Australian classification: Unrated
The Viking swings his axe and you backpedal furiously, swapping your bow for your sword in time to parry his next swing. The blow after that bites into your arm, but you’ve delayed the warrior long enough for one of your Saxon brethren to arrive. He stabs your enemy in the back and the Viking falls to his knees. You raise your sword for the finishing blow.
Unfortunately it takes three tries to get your aim right because your sword keeps bouncing off the rocks beside the fallen Viking, and in the meantime an arrow from someone you never see – possibly another Saxon who hasn’t realised you’re on the same side – takes you down.
Then you respawn in the middle of a group of enemies who decapitate you instantly. Then you respawn again, in time for the server to collapse and boot you back to the menu.
You have been playing War Of The Vikings.
From the same designers as War Of The Roses, War Of The Vikings is an online multiplayer game of hand-to-hand combat, a chaotic melee of medieval people-slicing. It’s all about getting your sharpened lump of metal into the other guy before he does the same to you.
To give its sword-stabbing and axe-swinging a sense of heft and weight, you attack by left-clicking and moving the mouse in the direction you want to attack from, and parry by right-clicking then mousing in the same direction as the attack. The intent is that swiping your mouse should feel like swiping your weapon, but the mouse also moves your viewpoint. It feels like your weapon’s attached to your nose and you’re flailing your head about to attack. After some frustrating deaths I figured out how to make movements small enough that I wasn’t disoriented by every blow, though those precise motions no longer felt like satisfying slams of an axe.
There are three classes to unlock, because of course there are. Multiplayer games that make you play with a limited set of toys before you’re allowed access to the full set are de rigueur now; in War Of The Vikings you begin with sword and shield before getting a bow and then a two-handed axe, and then the option to create custom classes using the full set of spears, throwing daggers, and so on. Saxons and Vikings both have access to the same weapons, but differing visual options. Importantly, there are multiple different beards to choose from.
To shoot the bow, you hold down the right button to aim, and left-click to shoot, with a timer to prevent you just holding the string back all day long. What makes shooting hard is the way players sometimes warp around and arrows occasionally fly through them without causing damage. Like in War Of The Roses, lag is a big issue – if you’re playing in Australia especially, although even in America they’re complaining about it. I hope you like whichever game mode the nearest server keeps on rotation, because you’ll rarely get to try any of the others.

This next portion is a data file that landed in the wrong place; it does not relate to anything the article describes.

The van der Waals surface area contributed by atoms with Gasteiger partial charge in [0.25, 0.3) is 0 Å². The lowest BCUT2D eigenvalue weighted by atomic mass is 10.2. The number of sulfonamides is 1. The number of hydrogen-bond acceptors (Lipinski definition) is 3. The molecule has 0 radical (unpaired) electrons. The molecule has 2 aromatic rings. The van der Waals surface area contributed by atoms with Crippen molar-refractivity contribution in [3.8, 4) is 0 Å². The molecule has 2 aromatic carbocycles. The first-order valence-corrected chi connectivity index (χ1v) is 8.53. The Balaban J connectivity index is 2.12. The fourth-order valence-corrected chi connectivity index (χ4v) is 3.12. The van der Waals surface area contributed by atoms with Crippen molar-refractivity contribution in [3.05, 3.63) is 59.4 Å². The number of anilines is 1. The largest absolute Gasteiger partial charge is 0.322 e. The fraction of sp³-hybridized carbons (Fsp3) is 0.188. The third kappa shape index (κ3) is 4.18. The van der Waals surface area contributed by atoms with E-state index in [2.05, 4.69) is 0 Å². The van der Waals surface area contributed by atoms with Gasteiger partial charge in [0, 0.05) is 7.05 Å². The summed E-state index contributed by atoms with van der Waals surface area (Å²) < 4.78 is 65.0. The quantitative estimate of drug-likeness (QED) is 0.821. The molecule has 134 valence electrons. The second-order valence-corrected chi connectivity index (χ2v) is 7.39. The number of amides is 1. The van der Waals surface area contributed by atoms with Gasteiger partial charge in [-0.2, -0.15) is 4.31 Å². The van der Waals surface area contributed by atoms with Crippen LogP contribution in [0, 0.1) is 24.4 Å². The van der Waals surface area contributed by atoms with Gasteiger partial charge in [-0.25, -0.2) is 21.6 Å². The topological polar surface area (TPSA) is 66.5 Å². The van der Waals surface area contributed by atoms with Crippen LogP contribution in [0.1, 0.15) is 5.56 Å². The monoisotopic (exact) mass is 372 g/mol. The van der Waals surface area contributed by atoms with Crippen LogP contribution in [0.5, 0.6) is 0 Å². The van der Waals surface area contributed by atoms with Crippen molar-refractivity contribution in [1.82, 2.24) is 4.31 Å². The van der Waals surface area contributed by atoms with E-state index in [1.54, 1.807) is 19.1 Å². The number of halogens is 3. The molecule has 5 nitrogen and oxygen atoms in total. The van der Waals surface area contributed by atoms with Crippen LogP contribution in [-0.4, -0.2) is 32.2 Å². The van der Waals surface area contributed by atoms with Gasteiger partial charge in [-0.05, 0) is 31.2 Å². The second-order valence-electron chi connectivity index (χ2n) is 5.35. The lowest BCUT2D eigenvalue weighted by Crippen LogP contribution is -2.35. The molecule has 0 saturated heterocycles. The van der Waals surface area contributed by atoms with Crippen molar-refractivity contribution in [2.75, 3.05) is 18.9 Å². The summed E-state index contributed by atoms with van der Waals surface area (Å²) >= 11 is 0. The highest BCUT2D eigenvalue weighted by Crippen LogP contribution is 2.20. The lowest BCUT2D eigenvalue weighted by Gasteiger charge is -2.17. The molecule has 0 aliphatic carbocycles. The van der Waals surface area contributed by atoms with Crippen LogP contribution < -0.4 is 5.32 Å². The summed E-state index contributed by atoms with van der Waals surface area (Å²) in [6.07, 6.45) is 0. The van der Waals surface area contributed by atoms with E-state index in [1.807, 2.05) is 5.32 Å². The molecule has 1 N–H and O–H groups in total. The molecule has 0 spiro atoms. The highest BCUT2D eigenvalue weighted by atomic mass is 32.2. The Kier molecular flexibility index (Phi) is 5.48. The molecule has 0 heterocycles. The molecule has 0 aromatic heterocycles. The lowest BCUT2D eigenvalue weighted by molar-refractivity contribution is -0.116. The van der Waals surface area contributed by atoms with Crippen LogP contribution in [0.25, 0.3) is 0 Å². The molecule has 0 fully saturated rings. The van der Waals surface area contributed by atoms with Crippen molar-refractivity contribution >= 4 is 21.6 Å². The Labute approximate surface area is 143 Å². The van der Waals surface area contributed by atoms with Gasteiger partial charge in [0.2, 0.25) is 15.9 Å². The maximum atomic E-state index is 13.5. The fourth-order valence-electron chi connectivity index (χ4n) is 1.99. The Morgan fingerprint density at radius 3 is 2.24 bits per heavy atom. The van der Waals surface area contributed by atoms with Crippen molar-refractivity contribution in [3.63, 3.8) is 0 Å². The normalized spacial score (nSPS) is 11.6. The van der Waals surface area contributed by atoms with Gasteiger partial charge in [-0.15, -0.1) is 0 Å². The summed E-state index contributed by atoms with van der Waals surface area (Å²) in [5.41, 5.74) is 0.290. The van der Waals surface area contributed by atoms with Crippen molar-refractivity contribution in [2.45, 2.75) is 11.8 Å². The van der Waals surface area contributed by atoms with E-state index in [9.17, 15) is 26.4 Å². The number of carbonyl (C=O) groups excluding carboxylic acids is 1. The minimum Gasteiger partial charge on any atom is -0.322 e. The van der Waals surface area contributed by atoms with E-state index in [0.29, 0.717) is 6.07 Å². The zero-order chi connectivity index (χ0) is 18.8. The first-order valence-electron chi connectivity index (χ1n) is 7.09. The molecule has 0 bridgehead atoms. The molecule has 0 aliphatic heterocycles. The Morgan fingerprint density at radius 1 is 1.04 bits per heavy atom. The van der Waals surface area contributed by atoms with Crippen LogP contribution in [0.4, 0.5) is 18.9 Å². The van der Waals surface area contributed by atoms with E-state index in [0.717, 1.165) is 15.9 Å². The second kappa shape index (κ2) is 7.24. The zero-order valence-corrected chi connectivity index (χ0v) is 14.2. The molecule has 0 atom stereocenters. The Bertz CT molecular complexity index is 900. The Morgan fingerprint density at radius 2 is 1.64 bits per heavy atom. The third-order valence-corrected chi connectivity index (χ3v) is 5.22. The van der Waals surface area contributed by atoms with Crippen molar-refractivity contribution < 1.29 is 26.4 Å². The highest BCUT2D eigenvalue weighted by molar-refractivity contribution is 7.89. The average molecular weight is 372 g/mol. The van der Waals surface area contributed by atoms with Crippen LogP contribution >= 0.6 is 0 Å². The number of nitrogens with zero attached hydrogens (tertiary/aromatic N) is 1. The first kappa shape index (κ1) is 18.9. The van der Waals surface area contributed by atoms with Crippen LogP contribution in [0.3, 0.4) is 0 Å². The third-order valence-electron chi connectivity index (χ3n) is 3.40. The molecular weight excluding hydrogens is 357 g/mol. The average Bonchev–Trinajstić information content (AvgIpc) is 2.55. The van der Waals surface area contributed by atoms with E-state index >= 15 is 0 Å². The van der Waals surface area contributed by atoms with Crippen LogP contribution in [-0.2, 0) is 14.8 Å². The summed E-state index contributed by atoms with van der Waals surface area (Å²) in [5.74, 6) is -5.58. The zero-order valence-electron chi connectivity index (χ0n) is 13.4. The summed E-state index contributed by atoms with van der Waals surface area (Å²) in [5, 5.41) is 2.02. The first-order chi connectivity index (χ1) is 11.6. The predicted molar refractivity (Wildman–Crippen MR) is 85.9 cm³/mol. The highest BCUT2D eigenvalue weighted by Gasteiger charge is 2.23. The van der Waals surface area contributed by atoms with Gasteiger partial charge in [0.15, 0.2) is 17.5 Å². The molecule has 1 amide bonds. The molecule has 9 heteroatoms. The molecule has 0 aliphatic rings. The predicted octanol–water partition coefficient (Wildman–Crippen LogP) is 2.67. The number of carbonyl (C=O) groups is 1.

While archery’s useful on larger maps, several tiny maps make it redundant. Charging in swinging and hoping you don’t accidentally kill a team-mate is all you can do in these messy, cramped brawls. These maps also highlight the terrible spawning system – in War Of The Roses you could choose to spawn with your squad leader or at certain points on the map, but here you’re thrown back into the fray randomly, often in the middle of opponents.
Your friends may not be much safer to be around. The tutorial’s abrupt and doesn’t teach you how to dodge, bandage, or realise different-coloured warriors are members of different squads on your team rather than enemies. New players attacking team-mates is a common sight, and even those who’ve paid enough attention to the loading screen to know how dodge works don’t know how to tag – pressing T outlines the enemy you’re looking at, making them visible even through cover, which is a blessing for archers or warriors with throwing axes and daggers. Or it would be if people did it, but almost no one does because that info is hidden in the keybinding submenu.
When you’re in the thick of an evenly matched fight, War Of The Vikings can be thrilling. You hear your team-mates speak in English as they shout battlecries or warn of arrows, but the enemy are voiced in their own language – the Vikings in Icelandic, and the Saxons in Old English. Hearing warriors screaming as they attack immerses you in the battles, but the rusty netcode constantly pulls you out of them, either with horrendous lag or by yanking you out of a match and back to the menu for no reason.
Competitive multiplayer games can be hard to criticise because the response is always the same: “It’s your fault for not being good enough.” But I don’t feel like I’m bad at playing War Of The Vikings; I feel like I’m barely playing it at all. I can see what it would be like to play, but through a thick sheet of glass I’m on the wrong side of.